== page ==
Holley did not have any information about payments to Watson and said the money was deposited into the YMCA’s general account.

Prior to her imprisonment, Boyer asked that her account — records for which have not been made public — be transferred to the Decide DeKalb Development Authority. Spokeswoman Araba Dowell said the authority took over the account — dubbed the “employee picnic account” — in October 2013 with a balance of $13,680.

Today the balance has been spent down to $9,541. Given that Boyer is in the federal prison in Marianna, Fla., until May, the account is dormant and Dowell said the authority board is trying to decide what to do with it.

‘It’s a fairness issue’

The accounts for Commissioner Johnson and Rep. Kendrick were smaller, but they’ll likely receive the same scrutiny when the ethics commission begins its investigation.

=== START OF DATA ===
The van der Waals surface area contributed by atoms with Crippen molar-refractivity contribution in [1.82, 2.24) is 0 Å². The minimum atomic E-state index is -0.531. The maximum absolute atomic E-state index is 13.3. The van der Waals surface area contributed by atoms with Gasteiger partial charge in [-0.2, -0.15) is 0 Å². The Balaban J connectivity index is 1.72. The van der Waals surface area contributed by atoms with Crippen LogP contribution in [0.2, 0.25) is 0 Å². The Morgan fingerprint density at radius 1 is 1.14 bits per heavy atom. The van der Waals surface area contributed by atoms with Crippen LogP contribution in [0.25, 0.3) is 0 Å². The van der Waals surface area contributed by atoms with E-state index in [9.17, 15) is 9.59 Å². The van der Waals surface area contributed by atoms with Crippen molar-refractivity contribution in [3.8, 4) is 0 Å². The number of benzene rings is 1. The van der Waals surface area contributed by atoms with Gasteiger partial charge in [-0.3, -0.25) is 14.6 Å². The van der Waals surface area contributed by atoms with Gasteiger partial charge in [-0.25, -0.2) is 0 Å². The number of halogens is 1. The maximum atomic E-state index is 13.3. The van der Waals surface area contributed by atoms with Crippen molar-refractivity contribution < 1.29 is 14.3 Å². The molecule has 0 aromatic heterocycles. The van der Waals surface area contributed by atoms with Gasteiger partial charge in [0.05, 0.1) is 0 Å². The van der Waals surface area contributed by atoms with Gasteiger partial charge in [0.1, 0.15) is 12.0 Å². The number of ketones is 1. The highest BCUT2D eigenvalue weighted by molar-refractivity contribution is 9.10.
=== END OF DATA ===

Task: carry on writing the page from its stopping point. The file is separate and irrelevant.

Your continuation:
Records show Kendrick used her account to sponsor a small business summit in 2012, spending more than $3,600 in undisclosed contributions on the event. Announcements for the 2012 summit prominently carried Kendrick’s name and portrait.

Kendrick did not sponsor the 2013 summit, although her name appears on the organizing committee.

Accounting records show Johnson used his account in 2012 and 2013 to issue small grants of between $100 and $250 to various neighborhood organizations. All told, Johnson spent about $4,250.

Commissioner Nancy Jester came on the DeKalb commission in 2015 after the chamber ended its sponsorship of the accounts and said the “cozy” relationship between the commissioners and the chamber came as a surprise to her.

What if a political challenger wanted some money to sponsor an event and boost their candidacy, Jester asked. Would the chamber act as that candidate’s banker too?

“Why don’t they get the same treatment? It’s a fairness issue,” she said, describing the accounts as “some sort of soft campaign money.”

The ethics commission likely will be looking at the issue through a similar lens. The commission has the power to issue fines, but depending on what they find, ethics investigations can be referred to the Attorney General’s office for more investigation.

Either way, it’s another sign that DeKalb’s political leadership has a long way to go before it emerges from the cloud of scandal.